PROFESSOR ROGER LOUIS Martinez Davila addresses his class under the soaring ceiling of the Museo del Transito, or Museo Sefardi — a 14th-century synagogue, now museum, in the historic Spanish city of Toledo.
But his students are not inside with him: They are watching via a video that’s part of his “massive open online course,” or MOOC, entitled Deciphering Secrets: Unlocking the Manuscripts of Medieval Toledo.
Once, he tells his students, Sephardim worshiped in this gorgeous space, but after the completion of the Reconquista in 1492, they were either expelled or converted.
“It’s one of the oldest synagogues in the city,” Martinez says, “as well as one of the most important structures, religious structures, that survive until today.”
In medieval Spain, and notably in Toledo, Muslims, Christians and Jews lived side by side before the Reconquista and the Inquisition.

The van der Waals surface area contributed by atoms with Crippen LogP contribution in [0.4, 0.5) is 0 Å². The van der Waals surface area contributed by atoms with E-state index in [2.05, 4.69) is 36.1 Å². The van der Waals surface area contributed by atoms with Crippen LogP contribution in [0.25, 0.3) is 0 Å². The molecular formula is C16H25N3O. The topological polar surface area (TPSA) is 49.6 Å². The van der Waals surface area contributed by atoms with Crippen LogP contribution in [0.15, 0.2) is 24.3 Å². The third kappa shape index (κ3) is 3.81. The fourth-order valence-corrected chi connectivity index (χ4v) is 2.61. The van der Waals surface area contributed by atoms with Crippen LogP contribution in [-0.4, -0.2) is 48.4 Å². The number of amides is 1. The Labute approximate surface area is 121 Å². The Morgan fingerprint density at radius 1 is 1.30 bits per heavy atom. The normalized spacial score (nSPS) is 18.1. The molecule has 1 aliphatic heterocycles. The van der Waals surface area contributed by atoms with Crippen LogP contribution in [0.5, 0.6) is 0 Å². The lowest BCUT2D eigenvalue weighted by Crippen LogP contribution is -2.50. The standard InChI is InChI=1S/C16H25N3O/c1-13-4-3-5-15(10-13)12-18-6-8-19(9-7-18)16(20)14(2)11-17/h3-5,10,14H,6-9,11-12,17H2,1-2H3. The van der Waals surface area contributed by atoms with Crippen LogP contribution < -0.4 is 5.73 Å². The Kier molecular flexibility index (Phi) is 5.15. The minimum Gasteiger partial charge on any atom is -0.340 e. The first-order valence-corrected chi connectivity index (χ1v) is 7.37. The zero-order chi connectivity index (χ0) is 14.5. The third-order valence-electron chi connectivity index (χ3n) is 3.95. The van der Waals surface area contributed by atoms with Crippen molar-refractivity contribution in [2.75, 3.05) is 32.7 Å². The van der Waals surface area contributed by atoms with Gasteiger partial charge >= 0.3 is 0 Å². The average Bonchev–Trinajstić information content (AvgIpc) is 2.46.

It’s a subject that Martinez, a University of Colorado history professor currently in Madrid as a Marie Curie fellow with the Universidad Carlos III, has been exploring online since 2014 with his Deciphering Secrets series of MOOCs.
Today, millions of students worldwide take courses through the relatively recent phenomenon of online learning. As in a traditional classroom, they attend lectures, take quizzes and complete projects. But professors like Martinez are raising the bar.
FULL STORY Old tensions come to life as medieval Spanish synagogue goes online (Times of Israel)